3) Safeguards necessary for senior citizens

Latest data released by Reserve Bank of India (RBI) shows a sharp decline in small savings in first eight months of the financial year 2017-18 when small savings schemes amounted to just Rs 40,429 crore, a seven-fold dip from Rs 2,75,682 crore in the corresponding period of the previous year. Evidently, it is at cost of more investment in mutual-fund schemes where political and other factors can suddenly harm the investors like happened in investment in properties.

A sharp decline in the interest-rate was anticipated post-demonetisation when Jeevan Akshay pension-plan of LIC of India for the reason witnessed maximum investment in that period. But with currency-circulation crossing what it was before demonetisation, fall in the interest-rate is not appreciable with interest-rates of RBI bonds revised from earlier 8 to 7.75 per cent. In such a scenario, two government-savings-schemes designed for senior citizens with a capping of Rs 15 lakhs each namely Pradhan Mantri Vaya Vandana Scheme by LIC of India, and senior-citizens-savings schemes now extended in banks also apart from post-offices with 8 per cent annual interest need some liberalisation. Rather both these schemes should be clubbed with total capping increased to Rs 50 lakhs per individual. Interest for these schemes should be auto-credited on monthly basis without tax-deducted-at-source (TDS). Moreover, investment in Pradhan Mantri Vaya Vandana Scheme by LIC of India should also be exempted under section 80-C of Income Tax Act. Since investments in Public Provident Fund (PPF) has also witnessed a sharp decline, interest-rate in PPF should be revived again at 8 per cent.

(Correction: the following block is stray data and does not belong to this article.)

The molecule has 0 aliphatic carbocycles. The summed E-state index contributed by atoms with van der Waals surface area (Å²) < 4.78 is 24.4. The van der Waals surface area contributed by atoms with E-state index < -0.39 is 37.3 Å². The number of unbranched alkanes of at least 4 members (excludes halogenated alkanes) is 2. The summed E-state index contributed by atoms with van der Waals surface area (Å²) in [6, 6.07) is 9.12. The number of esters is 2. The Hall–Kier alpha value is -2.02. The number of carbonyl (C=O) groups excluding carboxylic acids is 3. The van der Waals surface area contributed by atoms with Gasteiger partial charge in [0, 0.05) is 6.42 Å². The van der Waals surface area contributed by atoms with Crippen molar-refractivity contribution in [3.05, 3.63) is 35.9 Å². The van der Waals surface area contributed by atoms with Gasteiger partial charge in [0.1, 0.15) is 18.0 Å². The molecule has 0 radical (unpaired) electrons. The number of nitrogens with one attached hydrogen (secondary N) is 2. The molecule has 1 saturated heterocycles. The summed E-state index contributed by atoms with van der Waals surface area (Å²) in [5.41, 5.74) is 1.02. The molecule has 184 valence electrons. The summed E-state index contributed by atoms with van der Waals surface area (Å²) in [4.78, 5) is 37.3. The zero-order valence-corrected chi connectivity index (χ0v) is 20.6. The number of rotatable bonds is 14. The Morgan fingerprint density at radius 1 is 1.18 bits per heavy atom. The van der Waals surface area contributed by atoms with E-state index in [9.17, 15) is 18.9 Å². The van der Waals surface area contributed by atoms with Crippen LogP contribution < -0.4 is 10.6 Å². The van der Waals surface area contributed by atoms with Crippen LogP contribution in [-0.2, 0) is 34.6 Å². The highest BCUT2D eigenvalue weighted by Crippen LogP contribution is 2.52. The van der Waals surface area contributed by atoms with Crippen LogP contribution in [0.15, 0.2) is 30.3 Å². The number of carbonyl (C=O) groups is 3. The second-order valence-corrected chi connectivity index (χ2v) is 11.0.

-Subhash Chandra Agrawal

 

4) Introduce sponsored postal-stamps

Department of posts should come up with the idea of sponsored postal-stamps on sponsors paying some sponsorship-fees per printed stamp apart from mandating purchasing some stipulated percentage of total print-order to be sold on face-value of stamps. When department can accept commercial advertisements on postal-stationery, there is no reason that revenue may also be raised by introducing the concept of sponsored postal-stamps. Design of sponsored stamps can be approved by a department committee to avoid controversial designs of such stamps.

It will further raise revenue because sponsoring companies will be shifting to postal-service from private courier-service in order to use their sponsored postal-stamps on mailed articles.

Only sponsored Meghdoot postcards may be sold by postal-department abolishing ordinary postcards. If sponsors may not be available for, because of the unpopularity of postcards, then government departments and companies can utilise their funds for advertisements in sponsoring Meghdoot post-cards which should be priced at Re 1 making minimum postal-tariff for subsidised postal-tariff at Re 1. However, Inland-Letter-Cards may no more be printed. All such steps will help overcome large subsidy suffered by postal-department on post-cards and registered newspapers.

-Madhu Agrawal